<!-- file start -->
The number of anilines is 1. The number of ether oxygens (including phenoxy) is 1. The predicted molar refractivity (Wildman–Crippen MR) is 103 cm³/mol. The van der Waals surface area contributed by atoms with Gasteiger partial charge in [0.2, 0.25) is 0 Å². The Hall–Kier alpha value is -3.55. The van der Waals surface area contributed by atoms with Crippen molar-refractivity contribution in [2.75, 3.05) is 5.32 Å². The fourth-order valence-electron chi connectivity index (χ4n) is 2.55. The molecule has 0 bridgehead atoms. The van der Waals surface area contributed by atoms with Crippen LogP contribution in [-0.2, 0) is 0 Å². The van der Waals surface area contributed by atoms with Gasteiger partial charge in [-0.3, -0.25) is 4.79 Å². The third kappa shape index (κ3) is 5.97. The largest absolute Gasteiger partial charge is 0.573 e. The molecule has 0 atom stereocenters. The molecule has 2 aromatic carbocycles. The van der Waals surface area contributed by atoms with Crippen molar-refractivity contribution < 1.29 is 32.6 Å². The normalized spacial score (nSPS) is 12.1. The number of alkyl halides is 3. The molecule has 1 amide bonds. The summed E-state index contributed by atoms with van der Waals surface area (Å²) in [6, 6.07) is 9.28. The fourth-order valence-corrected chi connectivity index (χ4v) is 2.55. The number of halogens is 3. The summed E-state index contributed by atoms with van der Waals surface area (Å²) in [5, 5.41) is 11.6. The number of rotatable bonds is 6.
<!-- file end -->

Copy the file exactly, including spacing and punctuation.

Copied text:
The number of anilines is 1. The number of ether oxygens (including phenoxy) is 1. The predicted molar refractivity (Wildman–Crippen MR) is 103 cm³/mol. The van der Waals surface area contributed by atoms with Gasteiger partial charge in [0.2, 0.25) is 0 Å². The Hall–Kier alpha value is -3.55. The van der Waals surface area contributed by atoms with Crippen molar-refractivity contribution in [2.75, 3.05) is 5.32 Å². The fourth-order valence-electron chi connectivity index (χ4n) is 2.55. The molecule has 0 bridgehead atoms. The van der Waals surface area contributed by atoms with Crippen LogP contribution in [-0.2, 0) is 0 Å². The van der Waals surface area contributed by atoms with Gasteiger partial charge in [-0.3, -0.25) is 4.79 Å². The third kappa shape index (κ3) is 5.97. The largest absolute Gasteiger partial charge is 0.573 e. The molecule has 0 atom stereocenters. The molecule has 2 aromatic carbocycles. The van der Waals surface area contributed by atoms with Crippen molar-refractivity contribution < 1.29 is 32.6 Å². The normalized spacial score (nSPS) is 12.1. The number of alkyl halides is 3. The molecule has 1 amide bonds. The summed E-state index contributed by atoms with van der Waals surface area (Å²) in [6, 6.07) is 9.28. The fourth-order valence-corrected chi connectivity index (χ4v) is 2.55. The number of halogens is 3. The summed E-state index contributed by atoms with van der Waals surface area (Å²) in [5, 5.41) is 11.6. The number of rotatable bonds is 6.